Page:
ANGELES - July 22 - California Governor Gray Davis today signs a pioneering measure
to protect California's health and environment by reducing global warming pollution
from all new cars and trucks sold in the state, America's largest automobile market.
The law demonstrates that Americans can and will meet the global warming challenge,
and reaffirms California's worldwide leadership in pollution safeguards and clean
The law -- known as AB 1493 -- is the first of its kind anywhere in world,
and marks a dramatic change in the national global warming debate, according to
NRDC (the Natural Resources Defense Council). It reaffirms California's successful
40-year leadership in pollution safeguards and clean vehicle technologies.
"We have the know-how to solve this problem safely and affordably. The
law is proof that America doesn't have to take global warming lying down,"
said Ann Notthoff, NRDC's California Advocacy Director. "This is a bold stroke
for the people of California, and an enormous credit to Governor Davis and the
legislators who fought to get it to his desk."
Introduced by Assemblymember Fran Pavley (D-Agoura Hills), AB 1493 requires
automakers for the first time to limit heat-trapping carbon dioxide emissions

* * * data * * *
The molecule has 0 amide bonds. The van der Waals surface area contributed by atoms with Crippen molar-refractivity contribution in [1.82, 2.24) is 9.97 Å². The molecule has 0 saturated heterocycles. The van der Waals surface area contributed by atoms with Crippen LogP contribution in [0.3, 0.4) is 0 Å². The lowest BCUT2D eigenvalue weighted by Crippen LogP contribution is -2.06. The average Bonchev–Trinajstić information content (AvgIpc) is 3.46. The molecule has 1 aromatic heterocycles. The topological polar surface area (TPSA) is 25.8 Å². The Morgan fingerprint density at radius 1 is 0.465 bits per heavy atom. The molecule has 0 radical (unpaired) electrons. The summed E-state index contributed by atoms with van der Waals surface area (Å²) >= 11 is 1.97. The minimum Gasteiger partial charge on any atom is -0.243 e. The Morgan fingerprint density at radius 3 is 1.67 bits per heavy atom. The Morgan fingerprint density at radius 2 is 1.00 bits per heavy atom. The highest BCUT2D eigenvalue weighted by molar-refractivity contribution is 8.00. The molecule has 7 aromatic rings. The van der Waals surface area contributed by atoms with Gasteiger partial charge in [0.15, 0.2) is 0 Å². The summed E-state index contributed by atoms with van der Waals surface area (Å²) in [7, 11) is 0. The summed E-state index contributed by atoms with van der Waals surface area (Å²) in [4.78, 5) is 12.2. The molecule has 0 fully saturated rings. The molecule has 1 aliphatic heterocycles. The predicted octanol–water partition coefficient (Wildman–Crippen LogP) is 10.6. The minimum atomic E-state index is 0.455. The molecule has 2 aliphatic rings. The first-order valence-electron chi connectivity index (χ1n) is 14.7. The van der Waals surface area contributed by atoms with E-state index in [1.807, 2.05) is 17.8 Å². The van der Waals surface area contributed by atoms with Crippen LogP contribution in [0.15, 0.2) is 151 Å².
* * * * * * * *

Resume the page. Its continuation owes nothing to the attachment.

(CO2), which form a thickening blanket in the atmosphere. It also will reduce
other pollutants, and save consumers money at the gas pump.
Common Sense Solution
to a California Problem
California is second only to Texas in carbon dioxide emissions, with cars and
light trucks responsible for 40 percent of it. Just last month, researchers from
several California universities published a new study documenting the severe threat
of global warming to the state's water supply. Other experts warn of increased
wildfire risk, added strain on the electric grid, and deterioration in air quality.
The law constitutes a major victory over a multi-million dollar campaign by
car companies to defeat it. Despite the barrage of negative advertising, more
than 80 percent of state residents support the global warming pollution cuts,
according to a June poll by the non-partisan Public Policy Institute of California.
"Californians support this bill because they know global warming threatens
our quality of life," Notthoff said. "Instead of fighting the law, we
encourage the auto industry to face this challenge the same way we do, with the
same spirit of innovation that makes California the fifth largest economy in the
for Politicians, Automakers
The new law has important national impact as well. In June the Bush administration
released a startling report acknowledging the dangerous and costly effects of
global warming in the U.S. and conceding that pollution is in fact to blame (findings
that echo longstanding scientific consensus). This follows the President's withdrawal
last year from an international global warming treaty, and his continuing opposition
to domestic CO2 emission limits.
"Washington can't have it both ways. Scientists have given us the diagnosis;
even the administration has accepted it. Now California is showing us there's
a cure," said David G. Hawkins, director of the NRDC Climate Center. "We
have the solutions to fix this problem, but we have to start now."